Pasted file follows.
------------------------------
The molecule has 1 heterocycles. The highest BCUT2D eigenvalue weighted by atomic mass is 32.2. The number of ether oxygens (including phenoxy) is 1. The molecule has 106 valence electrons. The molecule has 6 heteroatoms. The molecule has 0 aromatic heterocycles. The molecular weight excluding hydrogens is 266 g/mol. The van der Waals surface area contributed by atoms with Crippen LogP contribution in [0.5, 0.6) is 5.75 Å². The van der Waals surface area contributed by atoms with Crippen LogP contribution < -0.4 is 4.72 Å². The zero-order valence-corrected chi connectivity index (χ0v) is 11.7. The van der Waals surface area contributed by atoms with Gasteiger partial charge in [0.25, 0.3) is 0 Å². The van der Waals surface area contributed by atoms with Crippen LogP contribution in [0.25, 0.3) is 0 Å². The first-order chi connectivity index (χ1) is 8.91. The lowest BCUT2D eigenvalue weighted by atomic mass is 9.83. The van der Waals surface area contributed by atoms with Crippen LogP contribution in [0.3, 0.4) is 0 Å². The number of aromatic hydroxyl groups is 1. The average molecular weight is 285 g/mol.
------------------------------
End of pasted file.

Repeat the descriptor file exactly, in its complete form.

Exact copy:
The molecule has 1 heterocycles. The highest BCUT2D eigenvalue weighted by atomic mass is 32.2. The number of ether oxygens (including phenoxy) is 1. The molecule has 106 valence electrons. The molecule has 6 heteroatoms. The molecule has 0 aromatic heterocycles. The molecular weight excluding hydrogens is 266 g/mol. The van der Waals surface area contributed by atoms with Crippen LogP contribution in [0.5, 0.6) is 5.75 Å². The van der Waals surface area contributed by atoms with Crippen LogP contribution < -0.4 is 4.72 Å². The zero-order valence-corrected chi connectivity index (χ0v) is 11.7. The van der Waals surface area contributed by atoms with Gasteiger partial charge in [0.25, 0.3) is 0 Å². The van der Waals surface area contributed by atoms with Crippen LogP contribution in [0.25, 0.3) is 0 Å². The first-order chi connectivity index (χ1) is 8.91. The lowest BCUT2D eigenvalue weighted by atomic mass is 9.83. The van der Waals surface area contributed by atoms with Crippen LogP contribution in [0.3, 0.4) is 0 Å². The number of aromatic hydroxyl groups is 1. The average molecular weight is 285 g/mol.